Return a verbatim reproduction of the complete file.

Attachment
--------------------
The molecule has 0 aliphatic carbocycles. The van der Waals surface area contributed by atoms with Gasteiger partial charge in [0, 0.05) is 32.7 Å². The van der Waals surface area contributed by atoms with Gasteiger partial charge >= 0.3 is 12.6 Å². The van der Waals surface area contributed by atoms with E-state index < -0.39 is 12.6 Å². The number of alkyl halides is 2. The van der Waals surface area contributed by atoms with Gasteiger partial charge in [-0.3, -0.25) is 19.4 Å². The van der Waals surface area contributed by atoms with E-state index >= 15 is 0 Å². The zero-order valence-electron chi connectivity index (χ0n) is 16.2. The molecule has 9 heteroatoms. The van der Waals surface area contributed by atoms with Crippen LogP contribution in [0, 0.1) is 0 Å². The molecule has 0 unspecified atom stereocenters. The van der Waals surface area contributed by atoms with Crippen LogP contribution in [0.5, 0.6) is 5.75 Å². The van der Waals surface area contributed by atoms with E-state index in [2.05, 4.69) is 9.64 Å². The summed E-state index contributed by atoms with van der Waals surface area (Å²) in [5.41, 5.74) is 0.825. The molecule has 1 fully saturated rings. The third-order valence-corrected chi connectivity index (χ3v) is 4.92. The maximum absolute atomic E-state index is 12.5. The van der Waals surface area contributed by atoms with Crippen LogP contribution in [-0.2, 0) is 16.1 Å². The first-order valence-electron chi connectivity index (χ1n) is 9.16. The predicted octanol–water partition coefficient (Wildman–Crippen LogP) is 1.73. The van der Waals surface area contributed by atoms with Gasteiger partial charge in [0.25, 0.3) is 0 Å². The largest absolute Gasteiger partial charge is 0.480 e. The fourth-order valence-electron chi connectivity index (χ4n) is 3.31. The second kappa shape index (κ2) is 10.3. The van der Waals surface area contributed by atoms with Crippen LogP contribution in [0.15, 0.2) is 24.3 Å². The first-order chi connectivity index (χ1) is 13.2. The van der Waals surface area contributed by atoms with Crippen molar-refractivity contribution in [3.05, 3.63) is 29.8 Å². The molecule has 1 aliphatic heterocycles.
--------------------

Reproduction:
The molecule has 0 aliphatic carbocycles. The van der Waals surface area contributed by atoms with Gasteiger partial charge in [0, 0.05) is 32.7 Å². The van der Waals surface area contributed by atoms with Gasteiger partial charge >= 0.3 is 12.6 Å². The van der Waals surface area contributed by atoms with E-state index < -0.39 is 12.6 Å². The number of alkyl halides is 2. The van der Waals surface area contributed by atoms with Gasteiger partial charge in [-0.3, -0.25) is 19.4 Å². The van der Waals surface area contributed by atoms with E-state index >= 15 is 0 Å². The zero-order valence-electron chi connectivity index (χ0n) is 16.2. The molecule has 9 heteroatoms. The van der Waals surface area contributed by atoms with Crippen LogP contribution in [0, 0.1) is 0 Å². The molecule has 0 unspecified atom stereocenters. The van der Waals surface area contributed by atoms with Crippen LogP contribution in [0.5, 0.6) is 5.75 Å². The van der Waals surface area contributed by atoms with E-state index in [2.05, 4.69) is 9.64 Å². The summed E-state index contributed by atoms with van der Waals surface area (Å²) in [5.41, 5.74) is 0.825. The molecule has 1 fully saturated rings. The third-order valence-corrected chi connectivity index (χ3v) is 4.92. The maximum absolute atomic E-state index is 12.5. The van der Waals surface area contributed by atoms with Crippen LogP contribution in [-0.2, 0) is 16.1 Å². The first-order valence-electron chi connectivity index (χ1n) is 9.16. The predicted octanol–water partition coefficient (Wildman–Crippen LogP) is 1.73. The van der Waals surface area contributed by atoms with Gasteiger partial charge in [0.25, 0.3) is 0 Å². The largest absolute Gasteiger partial charge is 0.480 e. The fourth-order valence-electron chi connectivity index (χ4n) is 3.31. The second kappa shape index (κ2) is 10.3. The van der Waals surface area contributed by atoms with Crippen LogP contribution in [0.15, 0.2) is 24.3 Å². The first-order chi connectivity index (χ1) is 13.2. The van der Waals surface area contributed by atoms with Crippen molar-refractivity contribution in [3.05, 3.63) is 29.8 Å². The molecule has 1 aliphatic heterocycles.